Sunday, April 11, 2010
Download OSCAR eForms for PEI.
This allows you to print out a variety of forms and recs used in PEI directly from the eChart pre-populated with patient information.
You can download other forms for OSCAR here too.
Tuesday, December 29, 2009
This script can be run on a regular basis to print out letter for patients that fail to attend. It will search for patients that have missed an appointment and print out a letter to them.
The first letter will be a warning letter only.
Subsequent letters for the same patient (on future runs) will do two things:
1. It will mark them as 'Inactive' and 'SU' roster status (for suspended) in the demographic list. This prevents them from making any further appointments until the staff update their status.
2. It will print letter informing them that they will remain suspended until they pay the fee for the missed appointment.
Instructions for implementing this script are available on the technical blog.
I recently wrote and tested an online registration system that displayed the number of spaces available, and allowed patients to register all of their details online when space was available.
You can view our implementation from my clinic home page.
The patients enter not just demographics, but their medical history, medications, allergies, social history, family history, and preventions history (eg: date of last PAP). This is then imported into OSCAR so it is all available in the appropriate sections of the EMR when they come to visit.
We registered over 2500 patients in two months using the system, and it was fantastic. It saved me hundreds of hours of staff time as checking data is far, far faster than entering it by hand.
You can read how to implement this on your server, including downloading the scripts for free (they are open source) on the technical blog.
For example, I have written an add-on that you can set up to run your Walk In Clinics. You simple swipe the patient's PEI Health Card through a card reader attached to your keyboard and all of their information is entered into OSCAR and they are given the next time-slot in the Walk In Clinic appointment screen. Automatically.
You can see how this is implemented, including downloading the software required for free (it's open source!) on the technical blog.
It allows searches to be run on the OSCAR database using templates that can be created by the user.
This template allows you to perform complex searches for data in the CPP and encounter sections of the eChart. It includes:
- Multiple search strings combined with AND/OR operators.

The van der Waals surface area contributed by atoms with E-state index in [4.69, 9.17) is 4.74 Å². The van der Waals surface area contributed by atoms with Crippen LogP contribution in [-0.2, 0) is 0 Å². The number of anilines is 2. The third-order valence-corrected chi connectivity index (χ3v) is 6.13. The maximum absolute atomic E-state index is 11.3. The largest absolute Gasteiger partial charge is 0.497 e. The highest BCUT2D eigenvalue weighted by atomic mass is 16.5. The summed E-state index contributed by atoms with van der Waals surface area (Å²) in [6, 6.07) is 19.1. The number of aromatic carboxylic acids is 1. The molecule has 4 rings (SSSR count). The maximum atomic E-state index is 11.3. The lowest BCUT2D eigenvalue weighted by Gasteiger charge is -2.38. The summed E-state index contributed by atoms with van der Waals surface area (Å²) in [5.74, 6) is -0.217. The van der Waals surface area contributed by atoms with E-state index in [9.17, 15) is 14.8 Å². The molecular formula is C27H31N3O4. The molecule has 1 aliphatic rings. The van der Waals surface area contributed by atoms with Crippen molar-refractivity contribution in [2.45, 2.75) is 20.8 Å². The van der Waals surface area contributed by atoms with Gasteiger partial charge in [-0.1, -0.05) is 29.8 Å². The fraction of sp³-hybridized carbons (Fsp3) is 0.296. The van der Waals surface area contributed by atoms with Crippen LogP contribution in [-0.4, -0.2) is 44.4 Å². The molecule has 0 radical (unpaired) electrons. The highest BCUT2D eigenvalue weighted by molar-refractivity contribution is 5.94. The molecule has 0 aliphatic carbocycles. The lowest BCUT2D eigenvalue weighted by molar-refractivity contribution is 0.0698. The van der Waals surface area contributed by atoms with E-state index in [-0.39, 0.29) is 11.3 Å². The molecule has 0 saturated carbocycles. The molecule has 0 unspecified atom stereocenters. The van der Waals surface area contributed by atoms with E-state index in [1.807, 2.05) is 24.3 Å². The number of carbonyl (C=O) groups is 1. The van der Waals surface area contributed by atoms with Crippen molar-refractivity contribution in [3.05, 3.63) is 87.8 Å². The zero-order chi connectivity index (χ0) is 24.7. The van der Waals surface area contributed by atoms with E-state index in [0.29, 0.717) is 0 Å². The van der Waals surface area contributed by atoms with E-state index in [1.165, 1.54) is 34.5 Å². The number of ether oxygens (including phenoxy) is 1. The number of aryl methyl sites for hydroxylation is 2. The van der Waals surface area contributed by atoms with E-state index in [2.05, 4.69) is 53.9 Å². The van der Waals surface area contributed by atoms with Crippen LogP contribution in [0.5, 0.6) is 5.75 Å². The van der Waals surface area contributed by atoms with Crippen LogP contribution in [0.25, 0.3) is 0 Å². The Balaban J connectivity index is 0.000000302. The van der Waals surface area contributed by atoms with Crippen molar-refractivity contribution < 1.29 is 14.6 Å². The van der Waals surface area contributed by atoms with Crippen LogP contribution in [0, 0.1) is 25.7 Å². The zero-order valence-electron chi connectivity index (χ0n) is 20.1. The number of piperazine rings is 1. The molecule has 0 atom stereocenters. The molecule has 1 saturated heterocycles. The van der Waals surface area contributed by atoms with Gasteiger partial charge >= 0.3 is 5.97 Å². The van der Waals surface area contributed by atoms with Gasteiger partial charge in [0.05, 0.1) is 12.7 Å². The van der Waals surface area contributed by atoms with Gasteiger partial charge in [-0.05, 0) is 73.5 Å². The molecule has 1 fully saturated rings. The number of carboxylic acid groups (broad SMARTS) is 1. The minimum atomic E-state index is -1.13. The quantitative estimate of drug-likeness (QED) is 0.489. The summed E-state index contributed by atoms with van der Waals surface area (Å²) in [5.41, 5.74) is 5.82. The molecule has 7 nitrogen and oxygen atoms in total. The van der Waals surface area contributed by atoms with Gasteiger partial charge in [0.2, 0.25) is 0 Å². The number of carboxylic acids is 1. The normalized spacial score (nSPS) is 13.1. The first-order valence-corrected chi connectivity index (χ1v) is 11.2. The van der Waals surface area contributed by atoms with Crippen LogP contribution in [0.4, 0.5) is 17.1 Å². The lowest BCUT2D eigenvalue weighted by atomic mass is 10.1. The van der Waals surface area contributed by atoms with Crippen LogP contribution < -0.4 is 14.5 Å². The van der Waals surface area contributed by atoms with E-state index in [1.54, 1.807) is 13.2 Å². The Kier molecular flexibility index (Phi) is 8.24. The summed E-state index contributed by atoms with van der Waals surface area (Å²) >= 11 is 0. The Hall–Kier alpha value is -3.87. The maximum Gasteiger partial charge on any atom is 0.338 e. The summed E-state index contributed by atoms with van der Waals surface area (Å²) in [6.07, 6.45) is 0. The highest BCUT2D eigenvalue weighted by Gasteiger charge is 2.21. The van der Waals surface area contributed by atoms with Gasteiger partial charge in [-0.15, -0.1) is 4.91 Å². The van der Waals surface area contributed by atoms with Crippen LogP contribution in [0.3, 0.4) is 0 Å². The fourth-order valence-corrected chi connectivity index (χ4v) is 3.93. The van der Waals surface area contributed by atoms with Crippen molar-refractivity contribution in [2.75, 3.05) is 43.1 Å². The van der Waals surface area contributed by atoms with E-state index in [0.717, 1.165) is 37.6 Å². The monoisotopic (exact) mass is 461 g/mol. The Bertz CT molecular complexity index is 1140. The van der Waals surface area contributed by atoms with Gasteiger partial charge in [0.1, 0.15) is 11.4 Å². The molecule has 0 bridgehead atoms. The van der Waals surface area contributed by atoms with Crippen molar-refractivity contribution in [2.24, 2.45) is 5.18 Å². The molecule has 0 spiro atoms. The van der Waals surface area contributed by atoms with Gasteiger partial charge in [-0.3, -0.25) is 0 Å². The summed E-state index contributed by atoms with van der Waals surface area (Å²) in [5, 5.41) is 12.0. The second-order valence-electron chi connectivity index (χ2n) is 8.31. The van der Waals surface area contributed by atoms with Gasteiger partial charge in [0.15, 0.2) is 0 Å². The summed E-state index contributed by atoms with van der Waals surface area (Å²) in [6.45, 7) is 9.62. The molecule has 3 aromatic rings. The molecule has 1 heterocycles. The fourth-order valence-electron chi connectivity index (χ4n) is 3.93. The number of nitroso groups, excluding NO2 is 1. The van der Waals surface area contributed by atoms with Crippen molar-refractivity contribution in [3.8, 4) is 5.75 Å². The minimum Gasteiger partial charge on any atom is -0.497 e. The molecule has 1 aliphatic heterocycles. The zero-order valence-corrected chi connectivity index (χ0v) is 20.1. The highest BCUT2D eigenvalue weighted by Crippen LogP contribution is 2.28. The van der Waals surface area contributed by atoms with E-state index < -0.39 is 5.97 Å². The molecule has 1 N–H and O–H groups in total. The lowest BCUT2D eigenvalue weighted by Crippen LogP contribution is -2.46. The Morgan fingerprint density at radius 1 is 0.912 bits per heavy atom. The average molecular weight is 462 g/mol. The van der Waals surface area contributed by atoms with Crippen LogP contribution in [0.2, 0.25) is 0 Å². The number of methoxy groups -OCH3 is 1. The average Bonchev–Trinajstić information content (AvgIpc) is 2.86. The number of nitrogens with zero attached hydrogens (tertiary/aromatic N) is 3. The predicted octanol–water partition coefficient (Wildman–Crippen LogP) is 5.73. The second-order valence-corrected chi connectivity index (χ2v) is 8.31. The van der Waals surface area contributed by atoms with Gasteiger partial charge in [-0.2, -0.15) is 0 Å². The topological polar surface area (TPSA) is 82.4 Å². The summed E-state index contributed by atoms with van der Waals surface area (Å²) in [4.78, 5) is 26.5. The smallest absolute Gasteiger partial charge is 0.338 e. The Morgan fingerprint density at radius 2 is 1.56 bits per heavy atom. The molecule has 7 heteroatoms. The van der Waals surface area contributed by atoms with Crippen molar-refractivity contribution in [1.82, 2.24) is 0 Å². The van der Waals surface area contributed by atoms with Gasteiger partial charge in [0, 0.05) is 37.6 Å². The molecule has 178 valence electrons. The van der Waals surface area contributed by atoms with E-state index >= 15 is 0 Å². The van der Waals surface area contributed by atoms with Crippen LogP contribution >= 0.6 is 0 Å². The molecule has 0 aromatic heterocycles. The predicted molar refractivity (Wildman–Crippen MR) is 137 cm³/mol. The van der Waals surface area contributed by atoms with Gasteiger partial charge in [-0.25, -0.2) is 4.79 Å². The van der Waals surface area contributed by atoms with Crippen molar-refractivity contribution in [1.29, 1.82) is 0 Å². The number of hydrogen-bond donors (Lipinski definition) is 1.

- Exclusion of patients already on a chronic disease register from the search.
- Searching of patients by registration status.
I use this search to periodically check for patients with conditions that may have accidentally not been added to our chronic disease registers (for example, patients with diabetes).
You can use this search by clicking on the 'Add Template' link in the Report By Template page on OSCAR and then copying and pasting this text into the box. Click on EDIT to save your changes, then DONE to use the template.
Note: Searches using this template can take a long time to run and use a lot of resources. You should save them for when the server is not in heavy use.
Thursday, June 11, 2009
These tools, called Query by Example and Report by Template, allow users to search for any combination of information on the database.
One of the things that amazed me when I came to Canada was that many of the GPs I spoke to did not know exactly how many patient they had.
With OSCAR not only can you quickly find out how many active patients you have, you can find out how many of them have not been to see you in the last x months or years. Useful to pick up 'phantom' patients who have moved away, or diabetics who have been lost to follow up for example.
To find out how to set up OSCAR to run searches like this and many more, visit this post's technical version over on tech.oscarpei.net.
Sunday, March 8, 2009
Reports, letters, and results are now being scanned into the patient's electronic record after they have been checked and all patient encounters and prescriptions are being handled via the EMR as well.
No more paper charts!
Anyone in PEI interested in seeing how a paperless practice works should visit me downstairs at the Sherwood Medical Center, Charlottetown.
Friday, February 20, 2009
OSCAR users have been questioning why CanadianEMR is shutting out OSCAR from it's reviews.
Despite scoring very highly from user reviews, those reviews do not appear on the Canadian EMR website.